Revised floral formula, inflorescence terms
Research into the structure and development of flowers and inflorescences has revealed that traditional descriptive methods are often inadequate. Scientists at Kew have therefore suggested revisions to floral formula and inflorescence terminology.
The floral formula is a traditional method of efficiently summarising the structure of a flower in text using only letters, numbers and symbols. In a review in Taxon, Gerhard Prenner, Richard Bateman and Paula Rudall update the format and information content of floral formula.
The new flormula include the number and symmetry of each whorl of floral organs, position of the organs relative to each other, partial and/or complete fusion of organs, resupination, organ loss and suppression, and deviations from standard bisexuality. The authors use several complex flowers to illustrate their view that formulae of all known flower morphs can be accurately represented using standard typeface and Unicode character codes.
It is recommend that floral formula become a routine component of diagnoses in protologues and other formal taxonomic (re)descriptions, functioning as a logical phenotypic counterpart to the DNA barcode.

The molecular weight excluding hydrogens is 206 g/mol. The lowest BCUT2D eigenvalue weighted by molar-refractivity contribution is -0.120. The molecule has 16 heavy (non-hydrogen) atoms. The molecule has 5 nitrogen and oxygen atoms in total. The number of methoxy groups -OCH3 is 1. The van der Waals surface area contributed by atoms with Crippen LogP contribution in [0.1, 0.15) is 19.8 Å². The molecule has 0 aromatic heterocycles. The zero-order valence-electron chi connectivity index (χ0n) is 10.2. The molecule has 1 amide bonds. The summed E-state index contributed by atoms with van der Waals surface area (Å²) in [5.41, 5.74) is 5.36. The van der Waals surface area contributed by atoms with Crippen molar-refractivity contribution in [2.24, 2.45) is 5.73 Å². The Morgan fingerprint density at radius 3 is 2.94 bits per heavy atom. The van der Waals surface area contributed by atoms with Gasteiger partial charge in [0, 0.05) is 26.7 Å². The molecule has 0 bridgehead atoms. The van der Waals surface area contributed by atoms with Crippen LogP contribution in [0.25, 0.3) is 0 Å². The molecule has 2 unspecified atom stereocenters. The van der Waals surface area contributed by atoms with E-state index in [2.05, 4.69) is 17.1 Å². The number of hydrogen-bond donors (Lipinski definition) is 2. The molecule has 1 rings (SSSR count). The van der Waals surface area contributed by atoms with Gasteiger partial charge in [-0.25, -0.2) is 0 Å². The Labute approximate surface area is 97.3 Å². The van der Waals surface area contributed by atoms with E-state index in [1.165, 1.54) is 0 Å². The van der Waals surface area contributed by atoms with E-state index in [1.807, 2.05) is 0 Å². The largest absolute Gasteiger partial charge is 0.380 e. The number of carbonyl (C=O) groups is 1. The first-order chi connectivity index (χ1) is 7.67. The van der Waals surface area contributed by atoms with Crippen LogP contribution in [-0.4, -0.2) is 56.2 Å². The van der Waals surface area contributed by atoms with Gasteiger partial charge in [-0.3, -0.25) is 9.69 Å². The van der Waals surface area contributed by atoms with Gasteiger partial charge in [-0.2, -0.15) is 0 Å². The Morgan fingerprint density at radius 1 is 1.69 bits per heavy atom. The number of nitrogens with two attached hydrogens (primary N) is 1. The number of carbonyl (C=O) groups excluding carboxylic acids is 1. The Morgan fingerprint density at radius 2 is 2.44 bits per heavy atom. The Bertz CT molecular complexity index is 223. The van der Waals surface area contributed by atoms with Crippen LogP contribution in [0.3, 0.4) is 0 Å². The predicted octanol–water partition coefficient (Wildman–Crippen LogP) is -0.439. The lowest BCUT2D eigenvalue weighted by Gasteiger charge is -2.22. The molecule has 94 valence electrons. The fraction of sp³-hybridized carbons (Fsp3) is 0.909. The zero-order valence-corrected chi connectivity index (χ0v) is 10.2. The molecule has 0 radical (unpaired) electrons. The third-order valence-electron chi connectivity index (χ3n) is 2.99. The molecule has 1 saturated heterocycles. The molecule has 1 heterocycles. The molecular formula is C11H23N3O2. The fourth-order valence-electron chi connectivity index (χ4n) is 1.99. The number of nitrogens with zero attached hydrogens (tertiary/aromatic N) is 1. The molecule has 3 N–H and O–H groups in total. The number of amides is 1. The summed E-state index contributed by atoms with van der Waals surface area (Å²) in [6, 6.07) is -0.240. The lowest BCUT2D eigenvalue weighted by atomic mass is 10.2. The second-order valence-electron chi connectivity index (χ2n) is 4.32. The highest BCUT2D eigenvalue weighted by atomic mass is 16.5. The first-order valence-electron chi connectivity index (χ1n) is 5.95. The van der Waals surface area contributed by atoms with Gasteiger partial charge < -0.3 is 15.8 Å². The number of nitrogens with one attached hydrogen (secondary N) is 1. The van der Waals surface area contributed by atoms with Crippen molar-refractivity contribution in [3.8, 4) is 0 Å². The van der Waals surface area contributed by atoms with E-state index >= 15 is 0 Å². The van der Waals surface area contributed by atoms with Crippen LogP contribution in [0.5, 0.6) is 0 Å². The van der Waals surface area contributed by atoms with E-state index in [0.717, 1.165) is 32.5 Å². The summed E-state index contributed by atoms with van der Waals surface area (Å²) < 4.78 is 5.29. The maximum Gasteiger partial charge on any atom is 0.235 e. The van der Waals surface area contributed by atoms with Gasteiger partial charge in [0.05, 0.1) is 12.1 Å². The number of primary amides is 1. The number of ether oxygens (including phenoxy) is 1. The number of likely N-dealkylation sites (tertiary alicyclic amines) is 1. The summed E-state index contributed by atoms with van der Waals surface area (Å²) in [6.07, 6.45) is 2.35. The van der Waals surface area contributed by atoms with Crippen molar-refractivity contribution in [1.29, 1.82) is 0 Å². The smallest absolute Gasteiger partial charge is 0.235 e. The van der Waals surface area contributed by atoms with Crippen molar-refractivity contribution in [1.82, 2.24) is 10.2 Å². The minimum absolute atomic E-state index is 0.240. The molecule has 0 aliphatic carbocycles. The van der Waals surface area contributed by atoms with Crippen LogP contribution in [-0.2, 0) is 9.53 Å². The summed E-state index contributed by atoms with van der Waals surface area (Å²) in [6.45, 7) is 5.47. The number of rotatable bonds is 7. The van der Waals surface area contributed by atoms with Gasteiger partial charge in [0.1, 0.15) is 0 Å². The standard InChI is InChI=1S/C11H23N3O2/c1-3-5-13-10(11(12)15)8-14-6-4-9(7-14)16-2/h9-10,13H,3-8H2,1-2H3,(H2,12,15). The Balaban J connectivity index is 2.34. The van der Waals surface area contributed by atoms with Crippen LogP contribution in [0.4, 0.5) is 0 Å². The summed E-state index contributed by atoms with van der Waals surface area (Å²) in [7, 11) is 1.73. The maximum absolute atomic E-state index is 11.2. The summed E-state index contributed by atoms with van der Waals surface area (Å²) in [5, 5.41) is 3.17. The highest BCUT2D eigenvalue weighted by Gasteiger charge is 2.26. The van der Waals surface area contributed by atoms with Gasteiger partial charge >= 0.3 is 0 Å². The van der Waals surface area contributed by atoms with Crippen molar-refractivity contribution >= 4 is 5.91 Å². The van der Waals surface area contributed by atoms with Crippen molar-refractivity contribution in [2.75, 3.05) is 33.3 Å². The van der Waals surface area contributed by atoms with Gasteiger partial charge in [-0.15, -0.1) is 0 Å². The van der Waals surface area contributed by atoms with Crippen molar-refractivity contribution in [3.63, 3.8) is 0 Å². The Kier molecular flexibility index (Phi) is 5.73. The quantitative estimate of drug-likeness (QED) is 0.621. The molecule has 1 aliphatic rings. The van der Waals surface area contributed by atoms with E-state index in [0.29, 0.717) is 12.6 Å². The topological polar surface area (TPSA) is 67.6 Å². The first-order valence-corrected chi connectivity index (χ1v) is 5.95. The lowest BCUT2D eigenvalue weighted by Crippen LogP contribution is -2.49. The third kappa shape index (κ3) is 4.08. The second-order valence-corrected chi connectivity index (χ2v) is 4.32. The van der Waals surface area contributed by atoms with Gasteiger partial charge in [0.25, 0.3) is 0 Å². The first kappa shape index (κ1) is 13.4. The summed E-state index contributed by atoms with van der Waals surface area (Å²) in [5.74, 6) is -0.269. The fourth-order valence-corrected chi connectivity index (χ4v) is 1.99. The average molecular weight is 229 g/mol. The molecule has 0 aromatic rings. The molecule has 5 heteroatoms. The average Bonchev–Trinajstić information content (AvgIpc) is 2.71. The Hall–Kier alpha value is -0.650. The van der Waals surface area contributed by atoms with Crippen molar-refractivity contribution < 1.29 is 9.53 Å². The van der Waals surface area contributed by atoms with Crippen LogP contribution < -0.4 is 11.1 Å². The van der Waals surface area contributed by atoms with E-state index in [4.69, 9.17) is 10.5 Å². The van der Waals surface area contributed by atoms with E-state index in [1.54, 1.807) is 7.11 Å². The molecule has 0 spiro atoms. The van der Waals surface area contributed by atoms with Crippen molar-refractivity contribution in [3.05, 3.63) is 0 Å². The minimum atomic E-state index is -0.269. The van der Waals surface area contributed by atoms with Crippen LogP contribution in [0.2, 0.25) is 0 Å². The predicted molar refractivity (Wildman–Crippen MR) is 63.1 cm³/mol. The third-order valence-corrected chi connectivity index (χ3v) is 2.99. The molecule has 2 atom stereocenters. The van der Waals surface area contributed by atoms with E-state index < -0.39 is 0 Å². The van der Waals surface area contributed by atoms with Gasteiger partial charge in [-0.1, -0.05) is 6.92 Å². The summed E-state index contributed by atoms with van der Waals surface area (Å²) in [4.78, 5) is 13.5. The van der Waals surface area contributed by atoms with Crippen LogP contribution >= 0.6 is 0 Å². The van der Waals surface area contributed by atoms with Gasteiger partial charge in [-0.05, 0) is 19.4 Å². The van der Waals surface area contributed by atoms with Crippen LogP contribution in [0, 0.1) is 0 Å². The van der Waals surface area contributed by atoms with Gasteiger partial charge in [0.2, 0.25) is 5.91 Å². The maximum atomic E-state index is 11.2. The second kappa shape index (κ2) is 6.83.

The iterative structure of inflorescences makes them suitable subjects for constructing models to account for morphological variation. However, the terminology surrounding inflorescence architecture suffers from radically divergent definitions of terms that reduce the value of some recent predictive models.
In an Opinion paper in Trends in Plant Science, Gerhard Prenner and Paula Rudall, working with Francisco Vergara-Silva (UNAM Mexico), stress the key role of morphology in modelling inflorescence architecture. They argue in favour of uniform terminology and against over-simplification.
Recognising the value of bracts and prophylls as key markers of inflorescence architecture, their preferred terminology gives the main inflorescence types as cymose, racemose, paniculate and thyrsoid, although problematic special cases such as highly reduced flowerlike inflorescences (pseudanthia) defy assignment to particular types.
Prenner, G., et al. (2009). The key role of morphology in modelling inflorescence architecture. Trends in Plant Science 14: 302-309.